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Ultrasensitive and Selective Recognition of Peptide Hormone Using Close-Packed Arrays of hPTHR-Conjugated Polymer Nanoparticles

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World Class University Program of Chemical Convergence for Energy & Environment, School of Chemical and Biological Engineering, Seoul National University, Seoul 151-742, Korea
School of Chemical and Biological Engineering, Bio-MAX Institute, Seoul National University, Seoul 151-744, Korea
§ Department of Polymer and Fiber System Engineering, Chonnam National University, Gwangju 500-757, Korea
*Address correspondence to [email protected], [email protected]
Cite this: ACS Nano 2012, 6, 6, 5549–5558
Publication Date (Web):May 31, 2012
Copyright © 2012 American Chemical Society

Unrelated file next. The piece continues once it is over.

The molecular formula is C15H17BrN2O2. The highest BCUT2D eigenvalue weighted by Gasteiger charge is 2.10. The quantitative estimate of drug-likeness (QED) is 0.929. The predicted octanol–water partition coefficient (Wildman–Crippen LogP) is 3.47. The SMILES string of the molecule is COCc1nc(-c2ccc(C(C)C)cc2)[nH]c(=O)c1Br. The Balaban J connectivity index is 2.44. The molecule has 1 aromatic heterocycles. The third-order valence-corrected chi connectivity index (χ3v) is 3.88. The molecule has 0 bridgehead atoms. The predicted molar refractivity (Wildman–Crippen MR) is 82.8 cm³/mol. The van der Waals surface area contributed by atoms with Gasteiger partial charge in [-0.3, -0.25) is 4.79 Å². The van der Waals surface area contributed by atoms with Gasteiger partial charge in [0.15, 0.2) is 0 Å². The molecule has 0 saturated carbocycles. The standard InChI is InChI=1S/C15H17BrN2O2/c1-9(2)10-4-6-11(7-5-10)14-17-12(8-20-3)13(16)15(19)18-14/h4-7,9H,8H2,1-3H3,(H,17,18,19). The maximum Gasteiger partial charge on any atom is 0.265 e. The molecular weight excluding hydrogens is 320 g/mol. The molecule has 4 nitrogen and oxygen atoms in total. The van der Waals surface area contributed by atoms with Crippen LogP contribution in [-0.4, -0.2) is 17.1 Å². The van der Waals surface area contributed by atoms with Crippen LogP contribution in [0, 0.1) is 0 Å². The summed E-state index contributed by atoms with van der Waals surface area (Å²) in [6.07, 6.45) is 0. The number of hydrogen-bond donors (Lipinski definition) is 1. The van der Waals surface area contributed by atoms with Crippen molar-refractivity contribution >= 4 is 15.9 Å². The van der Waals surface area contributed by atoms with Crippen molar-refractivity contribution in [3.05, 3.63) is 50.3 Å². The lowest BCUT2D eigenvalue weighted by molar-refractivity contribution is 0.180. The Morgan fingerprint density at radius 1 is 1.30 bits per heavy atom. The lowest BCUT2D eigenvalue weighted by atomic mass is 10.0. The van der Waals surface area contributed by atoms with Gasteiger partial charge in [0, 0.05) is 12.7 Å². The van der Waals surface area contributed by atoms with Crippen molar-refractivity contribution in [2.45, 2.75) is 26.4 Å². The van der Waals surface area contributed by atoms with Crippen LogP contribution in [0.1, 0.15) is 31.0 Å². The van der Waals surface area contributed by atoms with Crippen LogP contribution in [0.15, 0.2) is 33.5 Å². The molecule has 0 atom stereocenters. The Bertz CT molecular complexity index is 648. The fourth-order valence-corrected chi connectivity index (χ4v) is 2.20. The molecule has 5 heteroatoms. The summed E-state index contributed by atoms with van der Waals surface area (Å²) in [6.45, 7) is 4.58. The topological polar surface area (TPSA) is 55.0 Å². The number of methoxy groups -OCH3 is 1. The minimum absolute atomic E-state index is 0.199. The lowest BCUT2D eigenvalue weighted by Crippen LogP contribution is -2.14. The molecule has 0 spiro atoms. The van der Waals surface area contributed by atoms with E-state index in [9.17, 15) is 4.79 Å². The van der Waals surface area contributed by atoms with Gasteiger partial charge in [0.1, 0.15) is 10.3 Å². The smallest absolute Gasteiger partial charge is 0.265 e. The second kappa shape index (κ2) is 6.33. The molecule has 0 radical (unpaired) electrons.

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    Recognition of diverse hormones in the human body is a highly significant challenge because numerous diseases can be affected by hormonal imbalances. However, the methodologies reported to date for detecting hormones have exhibited limited performance. Therefore, development of innovative methods is still a major concern in hormone-sensing applications. In this study, we report an immobilization-based approach to facilitate formation of close-packed arrays of carboxylated polypyrrole nanoparticles (CPPyNPs) and their integration with human parathyroid hormone receptor (hPTHR), which is a B-class family of G-protein-coupled receptors (GPCRs). Our devices enabled use of an electrically controllable liquid-ion-gated field-effect transistor by using the surrounding phosphate-buffered saline solution (pH 7.4) as electrolyte solution. Field-induced signals from the peptide hormone sensors were observed and provided highly sensitive and selective recognition of target molecules at unprecedentedly low concentrations (ca. 48 fM). This hormone sensor also showed long-term stability and excellent selectivity in fetal bovine serum. Importantly, the hormone receptor attached on the surface of CPPyNPs enabled GPCR functional studies; synergistic effects corresponding to increased hPTH peptide length were monitored. These results demonstrate that close-packed CPPyNP arrays are a promising approach for high-performance biosensing devices.

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